When we think of San Cristobal de Las Casas we picture a Spanish colonial town set amongst the mountains in southern Mexico.
We remember the 18 hour* bus ride to get there from Panajchel, Guatemala and the amazing people we met in the place we called home for a little under three weeks and these are the reasons you’d love it too…
The Weather. Yes it rains most afternoons but the mornings are warm and perfect for exploring and activities like belly dancing (classes are run every Wednesday by Virjinia at the Na Bolom Cultural Centre).
The Culture. Several Indigenous groups call this region home, selling their handmade crafts or home grown produce in the markets at very reasonable prices. For example, a weekly shop of vegetables, meat, eggs, cheese, rice and or pasta set us back around AUD $30.
For a more authentic look at the customs and traditions of these people, head to san Juan Chamula roughly 10km from town. Here the locals have blended Catholicism with Mayan customs which you can witness by visiting the church. The church while open to tourists (for a fee), completely prohibits photography of any kind so leave the camera in your bag.
Unlike other churches around the world, there is no presiding priest or pews. Statues of Saints still line the walls however it is believed the Mayans pray to these as representatives of their own deities and not those of the Catholic origin. The floor is strewn with pine needles and it is not uncommon to see worshippers drinking Pox (pronounced posh) and Coca Cola to encourage burping in order to expel evil spirits from the body. Candles are lit and in many cases eggs and live chickens are used as sacrifices for the healing ceremony.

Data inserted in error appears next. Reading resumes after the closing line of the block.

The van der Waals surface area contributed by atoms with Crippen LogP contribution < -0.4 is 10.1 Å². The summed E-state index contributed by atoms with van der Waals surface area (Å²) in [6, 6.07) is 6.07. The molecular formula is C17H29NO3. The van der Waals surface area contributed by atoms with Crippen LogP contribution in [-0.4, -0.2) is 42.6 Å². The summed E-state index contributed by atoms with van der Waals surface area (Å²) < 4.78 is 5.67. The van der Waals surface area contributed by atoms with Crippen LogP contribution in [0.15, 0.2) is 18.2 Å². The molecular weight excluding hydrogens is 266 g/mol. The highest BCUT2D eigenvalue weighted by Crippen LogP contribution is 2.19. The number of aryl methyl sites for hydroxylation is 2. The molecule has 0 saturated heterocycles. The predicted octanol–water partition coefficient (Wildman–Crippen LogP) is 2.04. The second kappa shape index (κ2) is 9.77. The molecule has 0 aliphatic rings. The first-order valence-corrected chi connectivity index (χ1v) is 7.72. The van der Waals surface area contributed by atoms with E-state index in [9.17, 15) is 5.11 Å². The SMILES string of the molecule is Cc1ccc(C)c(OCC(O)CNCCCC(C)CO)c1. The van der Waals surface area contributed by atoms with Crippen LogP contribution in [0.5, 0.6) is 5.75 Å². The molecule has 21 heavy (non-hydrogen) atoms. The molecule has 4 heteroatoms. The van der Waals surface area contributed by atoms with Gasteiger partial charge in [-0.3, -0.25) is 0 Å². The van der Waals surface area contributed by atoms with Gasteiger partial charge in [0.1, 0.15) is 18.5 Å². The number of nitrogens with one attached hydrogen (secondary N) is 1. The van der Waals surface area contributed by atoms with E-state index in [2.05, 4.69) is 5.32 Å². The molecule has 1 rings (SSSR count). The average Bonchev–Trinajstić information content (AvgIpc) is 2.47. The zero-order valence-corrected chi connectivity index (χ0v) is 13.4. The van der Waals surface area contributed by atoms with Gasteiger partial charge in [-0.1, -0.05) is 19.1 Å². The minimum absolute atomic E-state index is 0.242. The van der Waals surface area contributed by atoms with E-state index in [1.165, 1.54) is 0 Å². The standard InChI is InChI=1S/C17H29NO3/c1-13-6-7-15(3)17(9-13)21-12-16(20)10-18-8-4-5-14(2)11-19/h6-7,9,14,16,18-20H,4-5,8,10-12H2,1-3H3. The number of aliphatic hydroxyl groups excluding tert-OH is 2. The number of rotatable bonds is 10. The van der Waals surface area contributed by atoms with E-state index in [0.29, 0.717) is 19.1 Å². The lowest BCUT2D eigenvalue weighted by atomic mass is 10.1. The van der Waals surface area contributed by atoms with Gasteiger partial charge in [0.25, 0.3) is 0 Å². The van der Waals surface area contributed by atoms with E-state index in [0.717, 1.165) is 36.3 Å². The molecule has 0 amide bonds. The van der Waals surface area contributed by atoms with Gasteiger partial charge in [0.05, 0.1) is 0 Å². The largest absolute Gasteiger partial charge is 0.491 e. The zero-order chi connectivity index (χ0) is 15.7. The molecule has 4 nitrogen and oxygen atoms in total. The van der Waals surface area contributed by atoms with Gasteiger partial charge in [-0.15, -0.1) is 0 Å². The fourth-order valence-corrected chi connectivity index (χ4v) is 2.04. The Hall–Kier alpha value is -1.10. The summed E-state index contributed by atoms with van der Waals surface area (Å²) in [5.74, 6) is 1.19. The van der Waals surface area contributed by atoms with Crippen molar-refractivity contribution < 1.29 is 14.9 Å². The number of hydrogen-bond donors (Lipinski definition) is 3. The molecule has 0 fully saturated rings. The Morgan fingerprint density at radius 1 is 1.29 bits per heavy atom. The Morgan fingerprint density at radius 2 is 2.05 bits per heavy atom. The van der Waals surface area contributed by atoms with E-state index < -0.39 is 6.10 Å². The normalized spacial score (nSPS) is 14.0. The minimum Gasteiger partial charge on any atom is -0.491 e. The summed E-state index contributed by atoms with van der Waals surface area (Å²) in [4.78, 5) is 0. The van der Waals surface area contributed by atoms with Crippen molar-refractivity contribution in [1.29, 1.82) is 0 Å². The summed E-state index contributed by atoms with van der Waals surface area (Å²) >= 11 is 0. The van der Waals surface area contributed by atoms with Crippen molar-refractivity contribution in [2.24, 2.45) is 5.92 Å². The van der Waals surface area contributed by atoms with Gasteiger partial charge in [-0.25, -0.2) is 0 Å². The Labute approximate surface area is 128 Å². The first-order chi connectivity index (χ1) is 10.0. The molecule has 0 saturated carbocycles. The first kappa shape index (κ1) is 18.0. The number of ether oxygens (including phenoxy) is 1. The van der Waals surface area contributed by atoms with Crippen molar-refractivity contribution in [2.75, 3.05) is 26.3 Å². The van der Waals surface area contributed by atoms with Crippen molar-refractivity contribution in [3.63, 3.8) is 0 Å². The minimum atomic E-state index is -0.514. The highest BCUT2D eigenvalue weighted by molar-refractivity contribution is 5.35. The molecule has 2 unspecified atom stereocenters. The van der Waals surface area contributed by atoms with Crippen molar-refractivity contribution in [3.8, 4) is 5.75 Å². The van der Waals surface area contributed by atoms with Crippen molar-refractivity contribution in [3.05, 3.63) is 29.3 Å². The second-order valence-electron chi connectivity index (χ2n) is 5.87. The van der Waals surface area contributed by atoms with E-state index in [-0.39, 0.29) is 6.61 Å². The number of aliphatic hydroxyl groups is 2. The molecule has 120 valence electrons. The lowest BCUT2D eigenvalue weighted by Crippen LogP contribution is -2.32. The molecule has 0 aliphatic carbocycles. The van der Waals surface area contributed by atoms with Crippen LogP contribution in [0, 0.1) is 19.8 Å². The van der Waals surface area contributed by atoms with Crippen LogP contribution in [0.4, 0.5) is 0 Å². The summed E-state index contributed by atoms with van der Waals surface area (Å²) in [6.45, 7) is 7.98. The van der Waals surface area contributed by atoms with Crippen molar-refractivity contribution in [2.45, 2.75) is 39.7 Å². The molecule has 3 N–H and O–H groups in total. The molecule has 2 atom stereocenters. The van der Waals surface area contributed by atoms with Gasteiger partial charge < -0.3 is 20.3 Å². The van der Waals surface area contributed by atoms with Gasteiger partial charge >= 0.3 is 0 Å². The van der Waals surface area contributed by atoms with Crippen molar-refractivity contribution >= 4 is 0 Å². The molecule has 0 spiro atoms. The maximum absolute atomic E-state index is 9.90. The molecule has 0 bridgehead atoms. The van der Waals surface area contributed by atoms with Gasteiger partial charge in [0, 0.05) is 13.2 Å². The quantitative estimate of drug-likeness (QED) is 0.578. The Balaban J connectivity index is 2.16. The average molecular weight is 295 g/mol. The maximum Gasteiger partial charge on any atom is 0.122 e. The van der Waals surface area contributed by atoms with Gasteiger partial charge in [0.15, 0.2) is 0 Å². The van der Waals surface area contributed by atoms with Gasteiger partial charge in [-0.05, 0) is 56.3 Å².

Back in town, you can also visit the Mayan Medicine Museum complete with home birthing video for an inside look at how ailments are treated traditionally by Curanderos (medicine men). Needless to say, I am in no more of a hurry to get knocked up any time soon!
Religion. Like many Mexican towns there are an abundance of churches in San Cristobal. The Iglesia of Guadalupe is worth the uphill walk, while the Cathedral and Templo y Convento Santo Domingo are easily accessible in town.
The Tapas. I’ve been addicted to these tasty morsels since visiting Spain a few years back and San Cristobal’s selection of places to tuck in to these treats doesn’t disappoint. My favourites were El Cau where Chef Karen treated us to mouth-watering delights and La Vina de Bacco where the house wine is gold class.
And finally the people. During our stay and participation in the Workaway exchange program at Planet Hostel (call 01 967 678 5775 for reservations), we were lucky to not only make friends with our fellow travellers but also with the hostel staff and management who made us feel more like family then employees.
*The bus ride between Panajchel & San Cristobal is normally 10-11 hours. We were however, delayed by a village protest for 7 hours.
Where have you visited that has felt like a ‘home away from home’? Leave your comments below.
Videos by Global Runaways